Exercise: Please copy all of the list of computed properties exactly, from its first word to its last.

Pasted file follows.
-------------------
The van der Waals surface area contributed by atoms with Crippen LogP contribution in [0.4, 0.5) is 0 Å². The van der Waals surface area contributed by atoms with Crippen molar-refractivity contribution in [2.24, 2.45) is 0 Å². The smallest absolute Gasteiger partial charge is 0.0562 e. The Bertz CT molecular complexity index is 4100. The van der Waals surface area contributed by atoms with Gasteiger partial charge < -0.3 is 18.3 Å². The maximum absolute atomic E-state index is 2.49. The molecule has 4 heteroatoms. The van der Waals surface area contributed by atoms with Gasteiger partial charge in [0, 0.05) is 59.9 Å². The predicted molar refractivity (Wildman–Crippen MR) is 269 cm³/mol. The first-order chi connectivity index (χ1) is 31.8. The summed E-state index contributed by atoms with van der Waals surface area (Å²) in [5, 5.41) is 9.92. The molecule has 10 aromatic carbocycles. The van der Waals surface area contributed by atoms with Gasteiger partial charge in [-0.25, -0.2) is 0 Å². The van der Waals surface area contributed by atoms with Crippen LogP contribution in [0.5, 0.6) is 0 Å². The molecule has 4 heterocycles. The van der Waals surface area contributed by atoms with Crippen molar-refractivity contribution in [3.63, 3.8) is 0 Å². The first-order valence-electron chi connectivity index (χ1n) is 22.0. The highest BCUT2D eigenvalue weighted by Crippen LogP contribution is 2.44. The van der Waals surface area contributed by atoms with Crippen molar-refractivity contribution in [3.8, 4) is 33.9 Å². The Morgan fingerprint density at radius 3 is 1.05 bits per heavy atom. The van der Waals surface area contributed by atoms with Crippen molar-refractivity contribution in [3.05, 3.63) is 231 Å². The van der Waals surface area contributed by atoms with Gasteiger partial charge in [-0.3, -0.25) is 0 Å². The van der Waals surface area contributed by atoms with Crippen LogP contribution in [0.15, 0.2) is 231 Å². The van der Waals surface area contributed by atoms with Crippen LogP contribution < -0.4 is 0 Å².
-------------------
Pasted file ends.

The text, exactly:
The van der Waals surface area contributed by atoms with Crippen LogP contribution in [0.4, 0.5) is 0 Å². The van der Waals surface area contributed by atoms with Crippen molar-refractivity contribution in [2.24, 2.45) is 0 Å². The smallest absolute Gasteiger partial charge is 0.0562 e. The Bertz CT molecular complexity index is 4100. The van der Waals surface area contributed by atoms with Gasteiger partial charge < -0.3 is 18.3 Å². The maximum absolute atomic E-state index is 2.49. The molecule has 4 heteroatoms. The van der Waals surface area contributed by atoms with Gasteiger partial charge in [0, 0.05) is 59.9 Å². The predicted molar refractivity (Wildman–Crippen MR) is 269 cm³/mol. The first-order chi connectivity index (χ1) is 31.8. The summed E-state index contributed by atoms with van der Waals surface area (Å²) in [5, 5.41) is 9.92. The molecule has 10 aromatic carbocycles. The van der Waals surface area contributed by atoms with Gasteiger partial charge in [-0.25, -0.2) is 0 Å². The van der Waals surface area contributed by atoms with Crippen LogP contribution in [0.5, 0.6) is 0 Å². The molecule has 4 heterocycles. The van der Waals surface area contributed by atoms with Crippen molar-refractivity contribution in [3.63, 3.8) is 0 Å². The first-order valence-electron chi connectivity index (χ1n) is 22.0. The highest BCUT2D eigenvalue weighted by Crippen LogP contribution is 2.44. The van der Waals surface area contributed by atoms with Crippen molar-refractivity contribution in [3.8, 4) is 33.9 Å². The Morgan fingerprint density at radius 3 is 1.05 bits per heavy atom. The van der Waals surface area contributed by atoms with Crippen molar-refractivity contribution in [3.05, 3.63) is 231 Å². The van der Waals surface area contributed by atoms with Gasteiger partial charge in [-0.3, -0.25) is 0 Å². The van der Waals surface area contributed by atoms with Crippen LogP contribution in [0.15, 0.2) is 231 Å². The van der Waals surface area contributed by atoms with Crippen LogP contribution < -0.4 is 0 Å².